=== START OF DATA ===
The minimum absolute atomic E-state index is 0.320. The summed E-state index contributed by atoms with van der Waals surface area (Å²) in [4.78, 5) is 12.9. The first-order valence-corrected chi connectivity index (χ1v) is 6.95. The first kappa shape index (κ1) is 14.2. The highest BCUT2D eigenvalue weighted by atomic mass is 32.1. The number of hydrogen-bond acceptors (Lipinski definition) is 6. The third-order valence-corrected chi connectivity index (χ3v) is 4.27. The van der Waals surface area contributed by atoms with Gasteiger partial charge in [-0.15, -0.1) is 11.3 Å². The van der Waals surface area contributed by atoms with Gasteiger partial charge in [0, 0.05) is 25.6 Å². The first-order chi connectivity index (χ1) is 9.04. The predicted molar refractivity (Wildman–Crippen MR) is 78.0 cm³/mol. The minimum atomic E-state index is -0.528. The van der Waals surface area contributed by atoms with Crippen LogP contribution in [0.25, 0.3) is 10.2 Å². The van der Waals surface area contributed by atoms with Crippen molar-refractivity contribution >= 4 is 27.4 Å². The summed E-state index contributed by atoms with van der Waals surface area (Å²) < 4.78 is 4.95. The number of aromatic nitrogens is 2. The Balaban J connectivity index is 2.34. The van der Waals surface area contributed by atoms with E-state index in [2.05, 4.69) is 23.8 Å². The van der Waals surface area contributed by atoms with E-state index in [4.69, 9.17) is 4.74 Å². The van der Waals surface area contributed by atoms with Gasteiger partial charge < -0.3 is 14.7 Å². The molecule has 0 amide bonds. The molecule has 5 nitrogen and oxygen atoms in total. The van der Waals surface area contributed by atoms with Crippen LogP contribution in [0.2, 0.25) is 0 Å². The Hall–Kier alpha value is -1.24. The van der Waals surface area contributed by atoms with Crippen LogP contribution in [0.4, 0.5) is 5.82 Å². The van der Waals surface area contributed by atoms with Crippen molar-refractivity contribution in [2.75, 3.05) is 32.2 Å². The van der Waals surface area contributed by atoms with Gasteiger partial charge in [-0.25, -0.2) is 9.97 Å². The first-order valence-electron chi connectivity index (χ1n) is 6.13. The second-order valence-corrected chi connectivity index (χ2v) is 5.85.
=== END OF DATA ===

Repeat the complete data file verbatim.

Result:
The minimum absolute atomic E-state index is 0.320. The summed E-state index contributed by atoms with van der Waals surface area (Å²) in [4.78, 5) is 12.9. The first-order valence-corrected chi connectivity index (χ1v) is 6.95. The first kappa shape index (κ1) is 14.2. The highest BCUT2D eigenvalue weighted by atomic mass is 32.1. The number of hydrogen-bond acceptors (Lipinski definition) is 6. The third-order valence-corrected chi connectivity index (χ3v) is 4.27. The van der Waals surface area contributed by atoms with Gasteiger partial charge in [-0.15, -0.1) is 11.3 Å². The van der Waals surface area contributed by atoms with Gasteiger partial charge in [0, 0.05) is 25.6 Å². The first-order chi connectivity index (χ1) is 9.04. The predicted molar refractivity (Wildman–Crippen MR) is 78.0 cm³/mol. The minimum atomic E-state index is -0.528. The van der Waals surface area contributed by atoms with Crippen LogP contribution in [0.25, 0.3) is 10.2 Å². The van der Waals surface area contributed by atoms with Crippen molar-refractivity contribution >= 4 is 27.4 Å². The summed E-state index contributed by atoms with van der Waals surface area (Å²) < 4.78 is 4.95. The number of aromatic nitrogens is 2. The Balaban J connectivity index is 2.34. The van der Waals surface area contributed by atoms with E-state index in [2.05, 4.69) is 23.8 Å². The van der Waals surface area contributed by atoms with E-state index in [4.69, 9.17) is 4.74 Å². The van der Waals surface area contributed by atoms with Gasteiger partial charge < -0.3 is 14.7 Å². The molecule has 0 amide bonds. The molecule has 5 nitrogen and oxygen atoms in total. The van der Waals surface area contributed by atoms with Crippen LogP contribution in [0.2, 0.25) is 0 Å². The Hall–Kier alpha value is -1.24. The van der Waals surface area contributed by atoms with Crippen LogP contribution in [0.4, 0.5) is 5.82 Å². The van der Waals surface area contributed by atoms with Crippen molar-refractivity contribution in [2.75, 3.05) is 32.2 Å². The van der Waals surface area contributed by atoms with Gasteiger partial charge in [-0.25, -0.2) is 9.97 Å². The first-order valence-electron chi connectivity index (χ1n) is 6.13. The second-order valence-corrected chi connectivity index (χ2v) is 5.85.